Louis Vuitton's Spring/Summer 2020 Runway Review: Luxury Clothing For The Anti-Minimalist
You expect drama from a Louis Vuitton runway. It's the final show of Paris Fashion Week, and really the entire month-long fashion circuit. It's also housed in a courtyard in the central courtyard of the Louvre. This season, guests walked into a stadium of unfinished plywood, a modern space that stood out for its distinct simplicity. But, once Louis Vuitton's Spring/Summer 2020 runway collection appeared, it was clear that show-goers were to be instantly transported beyond our seats.
Before the first look appeared, the white LED wall at the back of the room was lit up with a single face — that of Scottish singer Sophie. As a door opened and models began to march from the darkness through the projection of Sophie's "It's Okay To Cry" music video, attendees (including celebs like Justin Timberlake and Chloe Grace Moretz) were presented with a collection that was bright, bold, and unapologetic. Louis Vuitton has long been a brand lauded for its accessories, but creative director Nicolas Ghesquière has a knack for honing in on ready-to-wear pieces that push further creatively than other luxury houses might fiend to. While many other major houses opted for sleek, minimalist collections, Vuitton was an explosion of texture and print, drawing on both the 1970s and the Victorian era as sources of inspiration.
In fact, opulence reigned supreme throughout the spring collection. Psychedelic swirls, painterly orchids, and sequined chevron were styled alongside one another. So too would a teal look, highlighter yellow ensemble, and pops of bold green appear one after another, almost tempting the viewer to ask, "Is this too much?" only to resoundingly come back with an instantaneous "no."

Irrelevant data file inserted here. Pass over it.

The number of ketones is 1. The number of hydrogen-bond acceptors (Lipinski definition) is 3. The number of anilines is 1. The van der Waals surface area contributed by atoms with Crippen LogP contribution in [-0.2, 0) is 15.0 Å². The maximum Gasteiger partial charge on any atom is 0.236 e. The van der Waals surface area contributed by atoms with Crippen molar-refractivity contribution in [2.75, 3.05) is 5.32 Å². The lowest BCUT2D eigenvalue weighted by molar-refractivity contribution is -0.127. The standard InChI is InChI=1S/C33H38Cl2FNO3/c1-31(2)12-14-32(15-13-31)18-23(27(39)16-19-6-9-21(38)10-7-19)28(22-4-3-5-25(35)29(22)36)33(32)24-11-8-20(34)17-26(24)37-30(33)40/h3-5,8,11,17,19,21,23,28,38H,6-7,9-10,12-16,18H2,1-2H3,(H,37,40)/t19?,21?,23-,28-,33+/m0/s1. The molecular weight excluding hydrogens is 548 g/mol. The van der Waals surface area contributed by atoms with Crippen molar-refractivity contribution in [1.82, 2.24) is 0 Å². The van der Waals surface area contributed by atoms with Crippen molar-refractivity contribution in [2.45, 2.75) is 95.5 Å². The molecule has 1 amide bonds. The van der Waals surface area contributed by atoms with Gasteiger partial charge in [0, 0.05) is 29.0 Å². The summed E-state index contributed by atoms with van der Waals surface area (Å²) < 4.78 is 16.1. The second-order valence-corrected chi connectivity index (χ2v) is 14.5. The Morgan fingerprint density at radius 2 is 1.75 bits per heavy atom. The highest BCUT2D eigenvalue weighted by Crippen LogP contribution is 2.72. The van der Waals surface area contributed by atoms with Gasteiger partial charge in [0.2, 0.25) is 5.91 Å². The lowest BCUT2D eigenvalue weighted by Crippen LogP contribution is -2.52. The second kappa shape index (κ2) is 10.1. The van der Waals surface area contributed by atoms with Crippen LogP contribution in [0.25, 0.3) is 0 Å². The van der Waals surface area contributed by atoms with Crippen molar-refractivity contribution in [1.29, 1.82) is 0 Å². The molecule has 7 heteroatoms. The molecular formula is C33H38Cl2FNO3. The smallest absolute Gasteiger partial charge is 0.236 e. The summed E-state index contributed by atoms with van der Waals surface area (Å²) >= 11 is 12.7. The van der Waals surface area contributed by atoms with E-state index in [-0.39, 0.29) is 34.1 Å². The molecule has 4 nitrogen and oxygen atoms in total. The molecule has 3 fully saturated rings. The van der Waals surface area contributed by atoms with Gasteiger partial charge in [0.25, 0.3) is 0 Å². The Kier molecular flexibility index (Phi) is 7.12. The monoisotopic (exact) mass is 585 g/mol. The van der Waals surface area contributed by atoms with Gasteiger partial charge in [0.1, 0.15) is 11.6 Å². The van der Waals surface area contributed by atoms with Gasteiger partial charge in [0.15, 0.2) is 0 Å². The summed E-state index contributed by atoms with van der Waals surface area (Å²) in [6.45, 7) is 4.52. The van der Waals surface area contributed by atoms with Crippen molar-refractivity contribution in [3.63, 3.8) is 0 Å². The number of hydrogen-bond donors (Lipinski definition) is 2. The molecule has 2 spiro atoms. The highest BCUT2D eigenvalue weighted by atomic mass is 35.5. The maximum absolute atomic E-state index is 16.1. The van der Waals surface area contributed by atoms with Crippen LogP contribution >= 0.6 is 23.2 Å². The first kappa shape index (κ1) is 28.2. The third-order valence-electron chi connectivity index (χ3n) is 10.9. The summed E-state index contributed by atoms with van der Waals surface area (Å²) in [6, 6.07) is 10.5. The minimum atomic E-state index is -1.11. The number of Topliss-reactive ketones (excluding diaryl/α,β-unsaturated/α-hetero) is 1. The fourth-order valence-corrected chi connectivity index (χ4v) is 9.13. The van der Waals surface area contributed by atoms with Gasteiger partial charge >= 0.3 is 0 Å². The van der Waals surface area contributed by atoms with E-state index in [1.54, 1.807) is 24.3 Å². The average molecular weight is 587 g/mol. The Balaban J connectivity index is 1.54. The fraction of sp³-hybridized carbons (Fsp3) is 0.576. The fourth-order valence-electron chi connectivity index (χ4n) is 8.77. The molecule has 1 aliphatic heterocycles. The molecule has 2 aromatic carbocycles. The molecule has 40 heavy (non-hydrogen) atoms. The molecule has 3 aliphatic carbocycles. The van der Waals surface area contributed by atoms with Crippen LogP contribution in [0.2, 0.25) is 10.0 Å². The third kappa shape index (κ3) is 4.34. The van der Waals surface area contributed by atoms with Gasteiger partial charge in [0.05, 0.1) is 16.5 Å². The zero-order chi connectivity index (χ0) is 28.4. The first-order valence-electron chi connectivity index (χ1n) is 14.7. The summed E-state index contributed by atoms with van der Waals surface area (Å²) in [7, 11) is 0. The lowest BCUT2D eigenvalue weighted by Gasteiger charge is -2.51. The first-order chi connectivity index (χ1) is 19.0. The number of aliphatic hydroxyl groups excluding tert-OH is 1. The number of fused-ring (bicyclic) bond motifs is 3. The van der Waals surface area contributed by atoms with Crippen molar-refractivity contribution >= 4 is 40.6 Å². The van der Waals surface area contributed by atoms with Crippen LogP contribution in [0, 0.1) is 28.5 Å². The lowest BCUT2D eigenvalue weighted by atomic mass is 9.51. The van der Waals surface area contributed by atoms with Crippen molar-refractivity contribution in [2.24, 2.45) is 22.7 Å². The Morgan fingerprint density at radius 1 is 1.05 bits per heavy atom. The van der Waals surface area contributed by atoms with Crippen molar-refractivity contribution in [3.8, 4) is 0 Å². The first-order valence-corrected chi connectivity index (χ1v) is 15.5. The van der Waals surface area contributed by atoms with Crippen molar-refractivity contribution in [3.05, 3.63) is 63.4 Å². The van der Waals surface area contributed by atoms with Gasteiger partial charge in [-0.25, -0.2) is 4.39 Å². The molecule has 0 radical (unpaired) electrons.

Continually, Louis Vuitton excels at accessories, driving shoppers with the appearance of a new It-bag or pair of shoes. (One needs only to Google "LV desert boots" for a reminder of the brand's sway.) For this season, there were the classics, but also a number of cheekier designs, like a videotape bag and classic totes with a stack of VHS tapes emblazoned across the side. For footwear, models sported a number of platform boots with sock-like leather uppers, along with a range of heeled and platform loafers.
And whether your personal preference is to love or hate it, there's no denying the fact that high volume — bubble hems included — is indeed back as a new decade dawns. For Ghesquière, it feels that the design choice is indeed part of a larger conversation around clothes: that one can be as loud, and bold, and as unexpected as they want to be. His purposeful yet slightly off-kilter layering; his unabashed daring to pick and pull pieces together that could feel cluttered, but at his hands feel inventive. Though the modern woman is looking to the past, it's clear that as 2020 approaches, there's an optimism for what clothing can offer. If you want to wear it, whatever it may be, it can be done.